Ever wanted to see what a module you use frequently does internally? Let's take Data::Dump:

    sudo perl -MDevel::Trace::Subs=install_trace -e 'install_trace(file=>" +Data::Dump");'
    perl -MData::Dump -MDevel::Trace::Subs=trace_dump -e '$ENV{DTS_ENABLE} +=1; dd {a => 1}; trace_dump' { a => 1 } Code flow: 1: Data::Dump::dd 2: Data::Dump::dump 3: Data::Dump::_dump 4: Data::Dump::tied_str 5: Data::Dump::_dump 6: Data::Dump::format_list Stack trace: in: Data::Dump::dd sub: - file: -e line: 1 package: main in: Data::Dump::dump sub: Data::Dump::dd file: /usr/lib/perl5/site_perl/5.22.0/Data/ line: 84 package: Data::Dump in: Data::Dump::_dump sub: Data::Dump::dump file: /usr/lib/perl5/site_perl/5.22.0/Data/ line: 36 package: Data::Dump in: Data::Dump::tied_str sub: Data::Dump::_dump file: /usr/lib/perl5/site_perl/5.22.0/Data/ line: 292 package: Data::Dump in: Data::Dump::_dump sub: Data::Dump::_dump file: /usr/lib/perl5/site_perl/5.22.0/Data/ line: 331 package: Data::Dump in: Data::Dump::format_list sub: Data::Dump::dump file: /usr/lib/perl5/site_perl/5.22.0/Data/ line: 65 package: Data::Dump
    sudo perl -MDevel::Trace::Subs=remove_trace -e 'remove_trace(file=>"Da +ta::Dump");'


    • does not yet catch subs that have an opening brace that is after a newline on the line a sub is defined fixed in v0.06
    • this module places a Storable file inside of the directory the base calling script is called from. I'm still trying to figure out a way to make this non-root and cross-platform for scripts that are in root-only writable dirs
    • although it does inject into AnonySubs, if the anon sub is a one-liner, it will currently be overlooked (due to not having implemented PPI insertion here yet... next version)
    • I'm sure there are other subtle bugs as this is pretty well first version

    There are too many todo's to list here as this is first incarnation. I'm hoping some others will find interest and do some real-world testing and tell me how bad the code is, so I can fix those issues while I continue to try to better my coding practice. That said, my biggest two are encompassing more within my PPI regime, and related to that, fixing the insertions/deletions to *all* subs that use all declarative structures, and the removal of such, including newlines added.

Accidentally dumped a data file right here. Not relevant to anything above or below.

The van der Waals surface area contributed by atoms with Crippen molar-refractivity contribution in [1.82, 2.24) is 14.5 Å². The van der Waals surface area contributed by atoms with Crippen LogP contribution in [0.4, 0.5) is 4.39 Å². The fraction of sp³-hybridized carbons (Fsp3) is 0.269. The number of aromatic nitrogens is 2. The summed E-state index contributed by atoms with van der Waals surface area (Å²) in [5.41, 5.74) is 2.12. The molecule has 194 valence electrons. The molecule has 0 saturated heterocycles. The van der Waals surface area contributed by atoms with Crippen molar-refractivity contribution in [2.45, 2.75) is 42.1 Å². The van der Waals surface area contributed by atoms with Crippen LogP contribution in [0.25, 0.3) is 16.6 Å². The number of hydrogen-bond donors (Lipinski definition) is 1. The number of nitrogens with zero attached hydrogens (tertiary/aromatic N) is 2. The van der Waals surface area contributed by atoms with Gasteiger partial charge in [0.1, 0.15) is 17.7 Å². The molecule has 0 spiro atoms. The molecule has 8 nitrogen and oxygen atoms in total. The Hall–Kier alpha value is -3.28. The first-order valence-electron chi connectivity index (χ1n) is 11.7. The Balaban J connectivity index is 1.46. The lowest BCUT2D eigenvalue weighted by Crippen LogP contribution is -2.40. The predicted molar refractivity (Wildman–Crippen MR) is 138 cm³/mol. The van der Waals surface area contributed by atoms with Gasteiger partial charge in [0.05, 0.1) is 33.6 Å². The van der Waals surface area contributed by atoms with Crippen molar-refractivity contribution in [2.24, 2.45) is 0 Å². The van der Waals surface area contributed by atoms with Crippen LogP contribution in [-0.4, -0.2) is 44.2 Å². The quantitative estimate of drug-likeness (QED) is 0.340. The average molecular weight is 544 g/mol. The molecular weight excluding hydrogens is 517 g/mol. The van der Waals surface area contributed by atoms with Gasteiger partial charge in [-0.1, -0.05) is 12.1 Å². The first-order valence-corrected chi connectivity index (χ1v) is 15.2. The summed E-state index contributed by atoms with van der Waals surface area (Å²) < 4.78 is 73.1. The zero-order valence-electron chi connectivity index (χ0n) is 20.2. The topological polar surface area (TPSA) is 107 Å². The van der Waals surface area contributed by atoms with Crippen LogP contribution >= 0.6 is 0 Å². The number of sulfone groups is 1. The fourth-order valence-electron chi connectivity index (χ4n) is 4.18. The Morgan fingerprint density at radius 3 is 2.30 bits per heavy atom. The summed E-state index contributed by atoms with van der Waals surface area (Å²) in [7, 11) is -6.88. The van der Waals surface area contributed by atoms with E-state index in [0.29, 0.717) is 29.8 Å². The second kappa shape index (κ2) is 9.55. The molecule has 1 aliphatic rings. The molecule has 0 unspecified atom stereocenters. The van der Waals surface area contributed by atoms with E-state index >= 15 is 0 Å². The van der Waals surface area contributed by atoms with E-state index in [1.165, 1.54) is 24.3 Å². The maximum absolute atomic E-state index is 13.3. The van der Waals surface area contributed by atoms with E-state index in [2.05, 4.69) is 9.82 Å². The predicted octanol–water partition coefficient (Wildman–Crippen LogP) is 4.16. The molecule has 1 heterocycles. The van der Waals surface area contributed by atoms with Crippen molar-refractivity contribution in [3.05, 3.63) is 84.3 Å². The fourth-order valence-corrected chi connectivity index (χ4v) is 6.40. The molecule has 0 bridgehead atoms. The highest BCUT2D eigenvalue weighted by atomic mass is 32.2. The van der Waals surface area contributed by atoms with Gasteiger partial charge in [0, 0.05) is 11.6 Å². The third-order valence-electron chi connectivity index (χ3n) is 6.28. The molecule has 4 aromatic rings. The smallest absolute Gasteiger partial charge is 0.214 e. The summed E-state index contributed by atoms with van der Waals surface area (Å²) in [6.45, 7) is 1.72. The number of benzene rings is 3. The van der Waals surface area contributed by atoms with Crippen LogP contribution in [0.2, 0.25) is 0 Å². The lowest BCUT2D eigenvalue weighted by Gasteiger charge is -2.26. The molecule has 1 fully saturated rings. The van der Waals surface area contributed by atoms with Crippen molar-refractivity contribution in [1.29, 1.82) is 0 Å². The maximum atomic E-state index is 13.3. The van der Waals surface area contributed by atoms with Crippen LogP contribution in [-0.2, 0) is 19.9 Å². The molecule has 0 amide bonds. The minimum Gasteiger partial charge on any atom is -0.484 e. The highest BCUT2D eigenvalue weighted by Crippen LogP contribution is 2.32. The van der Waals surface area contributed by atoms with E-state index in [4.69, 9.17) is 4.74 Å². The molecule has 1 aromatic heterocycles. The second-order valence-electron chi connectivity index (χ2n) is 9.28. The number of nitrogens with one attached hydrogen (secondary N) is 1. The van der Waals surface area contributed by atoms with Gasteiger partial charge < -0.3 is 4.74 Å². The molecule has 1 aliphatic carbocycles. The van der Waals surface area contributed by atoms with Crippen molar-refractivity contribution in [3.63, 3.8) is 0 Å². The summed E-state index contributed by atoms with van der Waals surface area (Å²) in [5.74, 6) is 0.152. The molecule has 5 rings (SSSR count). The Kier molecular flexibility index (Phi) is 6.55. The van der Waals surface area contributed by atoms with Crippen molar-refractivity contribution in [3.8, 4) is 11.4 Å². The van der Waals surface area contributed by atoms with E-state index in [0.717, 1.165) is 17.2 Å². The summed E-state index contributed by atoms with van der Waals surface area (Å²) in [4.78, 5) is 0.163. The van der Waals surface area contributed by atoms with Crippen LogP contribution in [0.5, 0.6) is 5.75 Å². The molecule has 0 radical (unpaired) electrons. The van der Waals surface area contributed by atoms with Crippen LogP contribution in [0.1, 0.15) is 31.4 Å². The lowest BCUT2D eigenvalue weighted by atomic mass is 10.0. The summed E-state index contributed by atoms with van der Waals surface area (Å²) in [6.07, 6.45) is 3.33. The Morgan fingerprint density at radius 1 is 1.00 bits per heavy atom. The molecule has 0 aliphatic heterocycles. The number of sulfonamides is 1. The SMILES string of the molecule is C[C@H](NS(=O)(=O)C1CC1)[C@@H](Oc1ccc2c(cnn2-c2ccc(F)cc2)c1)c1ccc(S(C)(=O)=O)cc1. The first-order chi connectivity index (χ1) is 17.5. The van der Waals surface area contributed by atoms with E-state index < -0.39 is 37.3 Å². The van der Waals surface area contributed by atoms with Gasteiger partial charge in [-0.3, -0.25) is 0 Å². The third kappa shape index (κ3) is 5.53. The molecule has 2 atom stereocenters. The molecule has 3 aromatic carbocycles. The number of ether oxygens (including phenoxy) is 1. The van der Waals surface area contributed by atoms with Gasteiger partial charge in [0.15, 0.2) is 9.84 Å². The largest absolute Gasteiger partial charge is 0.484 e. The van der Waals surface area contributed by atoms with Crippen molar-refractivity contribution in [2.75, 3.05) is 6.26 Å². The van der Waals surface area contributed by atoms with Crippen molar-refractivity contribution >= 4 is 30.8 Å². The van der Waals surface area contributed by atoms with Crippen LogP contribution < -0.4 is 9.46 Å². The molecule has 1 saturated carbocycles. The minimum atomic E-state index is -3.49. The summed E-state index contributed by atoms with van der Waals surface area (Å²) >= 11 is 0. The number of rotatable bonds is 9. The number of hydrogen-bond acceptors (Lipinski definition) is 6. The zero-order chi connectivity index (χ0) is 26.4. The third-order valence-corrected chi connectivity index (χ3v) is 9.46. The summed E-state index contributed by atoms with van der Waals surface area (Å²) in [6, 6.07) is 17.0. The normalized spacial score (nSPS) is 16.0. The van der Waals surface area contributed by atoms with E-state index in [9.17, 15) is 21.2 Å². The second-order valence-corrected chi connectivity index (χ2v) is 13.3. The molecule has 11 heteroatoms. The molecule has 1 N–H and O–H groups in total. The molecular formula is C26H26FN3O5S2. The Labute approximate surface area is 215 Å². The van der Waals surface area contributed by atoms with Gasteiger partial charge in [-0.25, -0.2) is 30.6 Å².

There are quite a few. The most important are Devel::Examine::Subs v1.43+, Template, HTML::Template, and dependencies on those modules: PPI, Data::Compare and a couple of other small ones.


Add your CUFP
Use:  <p> text here (a paragraph) </p>
and:  <code> code here </code>
to format your post; it's "PerlMonks-approved HTML":

  • Posts are HTML formatted. Put <p> </p> tags around your paragraphs. Put <code> </code> tags around your code and data!
  • Titles consisting of a single word are discouraged, and in most cases are disallowed outright.
  • Read Where should I post X? if you're not absolutely sure you're posting in the right place.
  • Please read these before you post! —
  • Posts may use any of the Perl Monks Approved HTML tags:
    a, abbr, b, big, blockquote, br, caption, center, col, colgroup, dd, del, div, dl, dt, em, font, h1, h2, h3, h4, h5, h6, hr, i, ins, li, ol, p, pre, readmore, small, span, spoiler, strike, strong, sub, sup, table, tbody, td, tfoot, th, thead, tr, tt, u, ul, wbr
  • You may need to use entities for some characters, as follows. (Exception: Within code tags, you can put the characters literally.)
            For:     Use:
    & &amp;
    < &lt;
    > &gt;
    [ &#91;
    ] &#93;
  • Link using PerlMonks shortcuts! What shortcuts can I use for linking?
  • See Writeup Formatting Tips and other pages linked from there for more info.
  • Log In?

    What's my password?
    Create A New User
    and the web crawler heard nothing...

    How do I use this? | Other CB clients
    Other Users?
    Others musing on the Monastery: (5)
    As of 2016-08-27 12:39 GMT
    Find Nodes?
      Voting Booth?
      The best thing I ever won in a lottery was:

      Results (380 votes). Check out past polls.